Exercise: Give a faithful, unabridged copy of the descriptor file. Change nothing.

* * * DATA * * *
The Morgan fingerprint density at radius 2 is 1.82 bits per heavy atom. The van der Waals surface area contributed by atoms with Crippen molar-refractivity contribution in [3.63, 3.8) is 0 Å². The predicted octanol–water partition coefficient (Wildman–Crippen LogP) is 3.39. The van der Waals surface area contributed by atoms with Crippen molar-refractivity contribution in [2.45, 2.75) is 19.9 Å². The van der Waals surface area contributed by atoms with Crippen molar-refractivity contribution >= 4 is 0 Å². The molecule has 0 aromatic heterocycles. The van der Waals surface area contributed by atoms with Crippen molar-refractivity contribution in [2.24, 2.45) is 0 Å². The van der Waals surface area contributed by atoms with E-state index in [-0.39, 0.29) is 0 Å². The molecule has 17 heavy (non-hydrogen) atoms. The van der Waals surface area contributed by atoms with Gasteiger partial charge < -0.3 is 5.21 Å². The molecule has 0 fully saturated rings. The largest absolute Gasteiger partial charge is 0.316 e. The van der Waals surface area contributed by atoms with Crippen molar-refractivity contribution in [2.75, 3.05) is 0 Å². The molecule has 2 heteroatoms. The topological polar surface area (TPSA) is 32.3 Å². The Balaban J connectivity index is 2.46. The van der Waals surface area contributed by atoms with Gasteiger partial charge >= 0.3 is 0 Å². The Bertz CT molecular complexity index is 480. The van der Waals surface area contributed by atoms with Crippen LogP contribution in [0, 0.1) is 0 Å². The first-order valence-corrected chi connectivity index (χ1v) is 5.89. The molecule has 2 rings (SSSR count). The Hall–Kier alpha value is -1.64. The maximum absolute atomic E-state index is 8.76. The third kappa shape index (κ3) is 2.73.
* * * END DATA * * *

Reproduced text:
The Morgan fingerprint density at radius 2 is 1.82 bits per heavy atom. The van der Waals surface area contributed by atoms with Crippen molar-refractivity contribution in [3.63, 3.8) is 0 Å². The predicted octanol–water partition coefficient (Wildman–Crippen LogP) is 3.39. The van der Waals surface area contributed by atoms with Crippen molar-refractivity contribution in [2.45, 2.75) is 19.9 Å². The van der Waals surface area contributed by atoms with Crippen molar-refractivity contribution >= 4 is 0 Å². The molecule has 0 aromatic heterocycles. The van der Waals surface area contributed by atoms with Crippen molar-refractivity contribution in [2.24, 2.45) is 0 Å². The van der Waals surface area contributed by atoms with E-state index in [-0.39, 0.29) is 0 Å². The molecule has 17 heavy (non-hydrogen) atoms. The van der Waals surface area contributed by atoms with Gasteiger partial charge < -0.3 is 5.21 Å². The molecule has 0 fully saturated rings. The largest absolute Gasteiger partial charge is 0.316 e. The van der Waals surface area contributed by atoms with Crippen molar-refractivity contribution in [2.75, 3.05) is 0 Å². The molecule has 2 heteroatoms. The topological polar surface area (TPSA) is 32.3 Å². The Balaban J connectivity index is 2.46. The van der Waals surface area contributed by atoms with Gasteiger partial charge >= 0.3 is 0 Å². The Bertz CT molecular complexity index is 480. The van der Waals surface area contributed by atoms with Crippen LogP contribution in [0, 0.1) is 0 Å². The first-order valence-corrected chi connectivity index (χ1v) is 5.89. The molecule has 2 rings (SSSR count). The Hall–Kier alpha value is -1.64. The maximum absolute atomic E-state index is 8.76. The third kappa shape index (κ3) is 2.73.